“I have spent a lot of time in my career on economic development, working with cities to try to figure out how they can maintain and improve their prosperity through business growth,” he explained. “And during that time, and Auburn did play an important role in shaping this for a variety of reasons, not just the place part, but the prosperity part. I began to believe that these two things are linked, and that you usually can’t have prosperity without having a strong sense of place. And you usually can’t create a strong sense of place without also having prosperity.”

In Fulton’s mind there are countless examples around Auburn of communities with tremendous sense of place. Ithaca, Corning, Aurora, Skaneateles, Seneca Falls, Geneva, and Rochester all made his list of places in the Finger Lakes and Central New York, which have historically successful roots from the late-19th century. It set the stage for what many of these communities do in the present day.

‘Place Competition’: Remote workers begin reshaping cities

Things have changed a great deal in all of those communities over the last 100 years. Industry has mostly left with few remnants of that late-19th or early-20th centuries. To be clear, there is plenty of history in these communities, but there is also a lot of ‘place competition’. 

It’s a term Fulton used to describe the competition between communities. The pandemic changed the way people work, and that’s a reality for communities of all shapes and sizes to consider as they plan for the future. 

“I live in Houston,” he started. “In the old days, if you were a petroleum engineer, where else in the world were you going to move to? It’s the Hollywood of oil and gas, right? Same goes for the entertainment industry, Los Angeles was the center of it, and you had to be there. Nowadays, for a variety of reasons, not the least of which is remote work and technology — we don’t have to be in any particular place in order to have a career.”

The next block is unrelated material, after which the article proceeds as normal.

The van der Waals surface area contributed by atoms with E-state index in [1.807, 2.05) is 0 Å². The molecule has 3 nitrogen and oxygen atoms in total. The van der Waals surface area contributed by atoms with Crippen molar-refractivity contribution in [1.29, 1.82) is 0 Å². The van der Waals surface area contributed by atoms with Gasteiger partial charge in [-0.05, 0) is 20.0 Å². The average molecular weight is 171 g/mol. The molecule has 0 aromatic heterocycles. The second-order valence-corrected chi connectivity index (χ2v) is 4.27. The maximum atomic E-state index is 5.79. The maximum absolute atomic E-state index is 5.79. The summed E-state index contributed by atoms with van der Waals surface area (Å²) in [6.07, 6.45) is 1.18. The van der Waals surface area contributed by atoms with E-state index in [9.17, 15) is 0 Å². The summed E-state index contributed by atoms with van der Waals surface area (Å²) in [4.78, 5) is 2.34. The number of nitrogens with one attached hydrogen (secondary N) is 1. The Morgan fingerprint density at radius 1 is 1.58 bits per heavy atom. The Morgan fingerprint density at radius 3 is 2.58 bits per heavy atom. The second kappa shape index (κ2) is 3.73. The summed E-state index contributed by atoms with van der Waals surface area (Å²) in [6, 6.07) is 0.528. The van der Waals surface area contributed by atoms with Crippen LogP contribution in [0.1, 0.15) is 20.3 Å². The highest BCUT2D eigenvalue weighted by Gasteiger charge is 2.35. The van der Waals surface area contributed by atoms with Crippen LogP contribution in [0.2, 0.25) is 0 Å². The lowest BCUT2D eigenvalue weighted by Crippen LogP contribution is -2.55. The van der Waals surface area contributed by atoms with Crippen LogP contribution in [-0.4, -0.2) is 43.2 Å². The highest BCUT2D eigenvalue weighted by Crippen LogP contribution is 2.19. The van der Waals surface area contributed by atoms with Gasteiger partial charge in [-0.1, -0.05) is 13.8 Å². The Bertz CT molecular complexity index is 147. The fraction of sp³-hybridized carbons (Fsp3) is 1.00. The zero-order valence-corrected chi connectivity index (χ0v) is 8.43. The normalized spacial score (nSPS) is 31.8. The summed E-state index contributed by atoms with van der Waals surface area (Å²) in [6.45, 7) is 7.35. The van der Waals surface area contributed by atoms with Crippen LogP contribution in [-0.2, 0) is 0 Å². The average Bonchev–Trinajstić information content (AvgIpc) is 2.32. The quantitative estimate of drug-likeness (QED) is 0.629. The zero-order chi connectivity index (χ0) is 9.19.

Fulton says cities that want to find success in growth need to up their game when it comes to place amenities. He believes communities in the Finger Lakes are headed the right direction on this front. “The last couple of years have shown me the place qualities of Central New York and the Finger Lakes have become much more apparent to people from farther away, many of whom are visiting more often or even moving there,” he continued. 

Small cities like Auburn, Canandaigua, and Geneva are finding larger success, and thereby the success is being shared in even smaller towns and villages around the Finger Lakes and Central New York because place and prosperity have been intertwined. Fulton says the natural qualities of the collective region, combined with proximity to small and medium sized cities, has been a recipe for success. “Place and prosperity are intertwined in ways that they cannot be separated,” he concluded.

Leverage community: “There’s nothing more powerful than a small, close knit neighborhood”

Fulton cites Charleston, South Carolina has one of the best examples of uninterrupted historic, urban fabric. “It’s truly remarkable, you get a sense of what [life in the] late-19th, early-20th century was like. Block after block after block with no freeways, no big rail lines. What’s interesting, I think now, is the desire to knit cities back together by removing some of these big infrastructure projects — like freeways — that got in the way and disrupted the urban fabric,” he explained.